Young people — especially those in rural areas or who are underrepresented minorities — will have a greater likelihood of having their jobs replaced by automation.
Jobs traditionally held by men have a higher “average automation potential” than those held by women, meaning that a greater share of those tasks could be automated with current technology, according to Brookings.
That’s because the occupations men are more likely to hold tend to be more manual and more easily replaced by machines and artificial intelligence.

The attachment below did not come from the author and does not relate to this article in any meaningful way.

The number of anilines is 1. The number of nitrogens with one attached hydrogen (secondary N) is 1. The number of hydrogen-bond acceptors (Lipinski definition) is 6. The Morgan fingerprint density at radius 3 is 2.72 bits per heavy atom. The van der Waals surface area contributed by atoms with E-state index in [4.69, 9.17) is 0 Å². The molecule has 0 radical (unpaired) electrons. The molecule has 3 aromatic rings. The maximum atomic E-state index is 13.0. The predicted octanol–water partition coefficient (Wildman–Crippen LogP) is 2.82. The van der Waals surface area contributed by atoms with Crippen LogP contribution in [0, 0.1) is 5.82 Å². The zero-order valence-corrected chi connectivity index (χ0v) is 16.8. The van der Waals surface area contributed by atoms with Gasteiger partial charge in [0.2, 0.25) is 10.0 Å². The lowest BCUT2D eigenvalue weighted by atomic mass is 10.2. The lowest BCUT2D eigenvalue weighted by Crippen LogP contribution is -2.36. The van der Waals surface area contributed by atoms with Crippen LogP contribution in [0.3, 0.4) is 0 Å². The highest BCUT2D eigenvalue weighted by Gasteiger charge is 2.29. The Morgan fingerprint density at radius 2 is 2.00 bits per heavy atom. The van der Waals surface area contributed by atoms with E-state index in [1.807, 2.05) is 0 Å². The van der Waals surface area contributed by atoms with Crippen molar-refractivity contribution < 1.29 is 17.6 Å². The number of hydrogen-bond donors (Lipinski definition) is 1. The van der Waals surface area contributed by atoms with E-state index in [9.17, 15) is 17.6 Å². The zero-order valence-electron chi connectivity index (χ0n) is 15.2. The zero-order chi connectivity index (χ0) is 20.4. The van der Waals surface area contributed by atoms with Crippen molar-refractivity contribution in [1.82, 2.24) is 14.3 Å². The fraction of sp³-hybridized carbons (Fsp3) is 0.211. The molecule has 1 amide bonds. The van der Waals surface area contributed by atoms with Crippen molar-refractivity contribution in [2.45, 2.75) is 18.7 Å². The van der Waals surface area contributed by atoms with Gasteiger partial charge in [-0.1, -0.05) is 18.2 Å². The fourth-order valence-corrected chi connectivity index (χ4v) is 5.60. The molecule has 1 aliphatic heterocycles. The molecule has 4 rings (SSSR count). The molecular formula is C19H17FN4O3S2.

Women are also now more likely to attain higher education degrees than men, meaning their jobs could be somewhat safer from being usurped by automation.
Heartland states and rural areas — places that have large shares of employment in routine-intensive occupations like those found in the manufacturing, transportation, and extraction industries — contain a disproportionate share of occupations whose tasks are highly automatable.